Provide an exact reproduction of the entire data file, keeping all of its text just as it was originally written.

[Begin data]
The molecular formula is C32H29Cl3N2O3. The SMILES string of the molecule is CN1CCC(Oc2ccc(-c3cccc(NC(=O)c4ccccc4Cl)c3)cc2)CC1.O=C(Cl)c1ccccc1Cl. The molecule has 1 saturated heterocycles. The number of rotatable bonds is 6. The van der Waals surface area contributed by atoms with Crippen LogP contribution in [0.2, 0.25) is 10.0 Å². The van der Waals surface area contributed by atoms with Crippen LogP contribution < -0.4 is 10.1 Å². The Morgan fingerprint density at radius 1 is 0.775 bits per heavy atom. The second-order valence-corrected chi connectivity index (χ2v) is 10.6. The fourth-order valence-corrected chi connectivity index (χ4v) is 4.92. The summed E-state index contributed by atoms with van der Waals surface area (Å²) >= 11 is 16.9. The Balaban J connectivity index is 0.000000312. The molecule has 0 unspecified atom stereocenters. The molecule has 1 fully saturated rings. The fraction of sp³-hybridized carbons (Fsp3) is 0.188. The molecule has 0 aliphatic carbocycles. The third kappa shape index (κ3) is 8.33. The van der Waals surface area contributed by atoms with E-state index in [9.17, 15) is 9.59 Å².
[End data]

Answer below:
The molecular formula is C32H29Cl3N2O3. The SMILES string of the molecule is CN1CCC(Oc2ccc(-c3cccc(NC(=O)c4ccccc4Cl)c3)cc2)CC1.O=C(Cl)c1ccccc1Cl. The molecule has 1 saturated heterocycles. The number of rotatable bonds is 6. The van der Waals surface area contributed by atoms with Crippen LogP contribution in [0.2, 0.25) is 10.0 Å². The van der Waals surface area contributed by atoms with Crippen LogP contribution < -0.4 is 10.1 Å². The Morgan fingerprint density at radius 1 is 0.775 bits per heavy atom. The second-order valence-corrected chi connectivity index (χ2v) is 10.6. The fourth-order valence-corrected chi connectivity index (χ4v) is 4.92. The summed E-state index contributed by atoms with van der Waals surface area (Å²) >= 11 is 16.9. The Balaban J connectivity index is 0.000000312. The molecule has 0 unspecified atom stereocenters. The molecule has 1 fully saturated rings. The fraction of sp³-hybridized carbons (Fsp3) is 0.188. The molecule has 0 aliphatic carbocycles. The third kappa shape index (κ3) is 8.33. The van der Waals surface area contributed by atoms with E-state index in [9.17, 15) is 9.59 Å².